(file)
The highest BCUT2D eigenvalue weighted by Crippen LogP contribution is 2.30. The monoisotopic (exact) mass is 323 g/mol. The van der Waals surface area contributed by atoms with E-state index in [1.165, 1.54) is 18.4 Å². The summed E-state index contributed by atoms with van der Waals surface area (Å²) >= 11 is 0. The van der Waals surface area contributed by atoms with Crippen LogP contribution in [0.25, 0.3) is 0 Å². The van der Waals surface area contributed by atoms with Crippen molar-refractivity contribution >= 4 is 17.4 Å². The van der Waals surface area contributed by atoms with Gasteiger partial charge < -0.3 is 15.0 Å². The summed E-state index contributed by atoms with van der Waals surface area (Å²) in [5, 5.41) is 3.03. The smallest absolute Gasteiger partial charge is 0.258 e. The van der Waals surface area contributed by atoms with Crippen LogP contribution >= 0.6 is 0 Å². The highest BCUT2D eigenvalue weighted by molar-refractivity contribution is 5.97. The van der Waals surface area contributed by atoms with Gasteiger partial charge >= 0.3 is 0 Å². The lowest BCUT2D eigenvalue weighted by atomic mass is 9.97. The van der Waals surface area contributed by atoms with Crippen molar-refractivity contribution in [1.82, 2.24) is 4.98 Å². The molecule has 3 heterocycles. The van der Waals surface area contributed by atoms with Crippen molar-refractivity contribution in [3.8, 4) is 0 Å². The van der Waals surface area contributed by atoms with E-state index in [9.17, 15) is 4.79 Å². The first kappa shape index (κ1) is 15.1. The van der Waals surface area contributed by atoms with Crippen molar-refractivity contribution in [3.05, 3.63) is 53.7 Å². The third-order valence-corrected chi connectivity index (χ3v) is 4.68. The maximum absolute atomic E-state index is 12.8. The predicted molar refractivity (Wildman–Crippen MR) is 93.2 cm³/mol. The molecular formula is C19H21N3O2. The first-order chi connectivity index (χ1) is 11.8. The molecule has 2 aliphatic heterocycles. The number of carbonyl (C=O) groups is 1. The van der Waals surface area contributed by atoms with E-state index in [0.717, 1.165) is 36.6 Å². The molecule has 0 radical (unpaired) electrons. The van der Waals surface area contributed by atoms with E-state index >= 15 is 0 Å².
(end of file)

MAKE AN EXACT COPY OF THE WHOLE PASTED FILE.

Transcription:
The highest BCUT2D eigenvalue weighted by Crippen LogP contribution is 2.30. The monoisotopic (exact) mass is 323 g/mol. The van der Waals surface area contributed by atoms with E-state index in [1.165, 1.54) is 18.4 Å². The summed E-state index contributed by atoms with van der Waals surface area (Å²) >= 11 is 0. The van der Waals surface area contributed by atoms with Crippen LogP contribution in [0.25, 0.3) is 0 Å². The van der Waals surface area contributed by atoms with Crippen molar-refractivity contribution >= 4 is 17.4 Å². The van der Waals surface area contributed by atoms with Gasteiger partial charge < -0.3 is 15.0 Å². The summed E-state index contributed by atoms with van der Waals surface area (Å²) in [5, 5.41) is 3.03. The smallest absolute Gasteiger partial charge is 0.258 e. The van der Waals surface area contributed by atoms with Crippen LogP contribution >= 0.6 is 0 Å². The highest BCUT2D eigenvalue weighted by molar-refractivity contribution is 5.97. The van der Waals surface area contributed by atoms with Gasteiger partial charge >= 0.3 is 0 Å². The lowest BCUT2D eigenvalue weighted by atomic mass is 9.97. The van der Waals surface area contributed by atoms with Crippen molar-refractivity contribution in [1.82, 2.24) is 4.98 Å². The molecule has 3 heterocycles. The van der Waals surface area contributed by atoms with Crippen molar-refractivity contribution in [3.8, 4) is 0 Å². The van der Waals surface area contributed by atoms with E-state index in [9.17, 15) is 4.79 Å². The first kappa shape index (κ1) is 15.1. The van der Waals surface area contributed by atoms with Crippen molar-refractivity contribution in [3.05, 3.63) is 53.7 Å². The third-order valence-corrected chi connectivity index (χ3v) is 4.68. The maximum absolute atomic E-state index is 12.8. The predicted molar refractivity (Wildman–Crippen MR) is 93.2 cm³/mol. The molecular formula is C19H21N3O2. The first-order chi connectivity index (χ1) is 11.8. The molecule has 2 aliphatic heterocycles. The number of carbonyl (C=O) groups is 1. The van der Waals surface area contributed by atoms with E-state index in [0.717, 1.165) is 36.6 Å². The molecule has 0 radical (unpaired) electrons. The van der Waals surface area contributed by atoms with E-state index >= 15 is 0 Å².